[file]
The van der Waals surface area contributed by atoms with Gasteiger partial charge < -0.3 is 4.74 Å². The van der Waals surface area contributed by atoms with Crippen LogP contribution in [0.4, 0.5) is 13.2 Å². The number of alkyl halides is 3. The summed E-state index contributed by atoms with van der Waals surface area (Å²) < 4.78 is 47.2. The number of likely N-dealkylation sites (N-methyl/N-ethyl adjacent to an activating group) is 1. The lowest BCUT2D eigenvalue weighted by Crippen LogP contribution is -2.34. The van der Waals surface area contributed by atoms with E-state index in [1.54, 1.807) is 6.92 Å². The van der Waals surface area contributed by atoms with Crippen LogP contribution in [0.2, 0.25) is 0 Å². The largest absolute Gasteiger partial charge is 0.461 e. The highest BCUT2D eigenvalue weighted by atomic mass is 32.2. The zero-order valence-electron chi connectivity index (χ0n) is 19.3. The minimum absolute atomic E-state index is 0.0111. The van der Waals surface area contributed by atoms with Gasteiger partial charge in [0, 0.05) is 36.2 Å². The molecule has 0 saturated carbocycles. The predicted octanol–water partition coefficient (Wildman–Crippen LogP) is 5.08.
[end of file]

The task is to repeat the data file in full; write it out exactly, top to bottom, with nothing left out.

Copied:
The van der Waals surface area contributed by atoms with Gasteiger partial charge < -0.3 is 4.74 Å². The van der Waals surface area contributed by atoms with Crippen LogP contribution in [0.4, 0.5) is 13.2 Å². The number of alkyl halides is 3. The summed E-state index contributed by atoms with van der Waals surface area (Å²) < 4.78 is 47.2. The number of likely N-dealkylation sites (N-methyl/N-ethyl adjacent to an activating group) is 1. The lowest BCUT2D eigenvalue weighted by Crippen LogP contribution is -2.34. The van der Waals surface area contributed by atoms with E-state index in [1.54, 1.807) is 6.92 Å². The van der Waals surface area contributed by atoms with Crippen LogP contribution in [0.2, 0.25) is 0 Å². The largest absolute Gasteiger partial charge is 0.461 e. The highest BCUT2D eigenvalue weighted by atomic mass is 32.2. The zero-order valence-electron chi connectivity index (χ0n) is 19.3. The minimum absolute atomic E-state index is 0.0111. The van der Waals surface area contributed by atoms with Gasteiger partial charge in [0, 0.05) is 36.2 Å². The molecule has 0 saturated carbocycles. The predicted octanol–water partition coefficient (Wildman–Crippen LogP) is 5.08.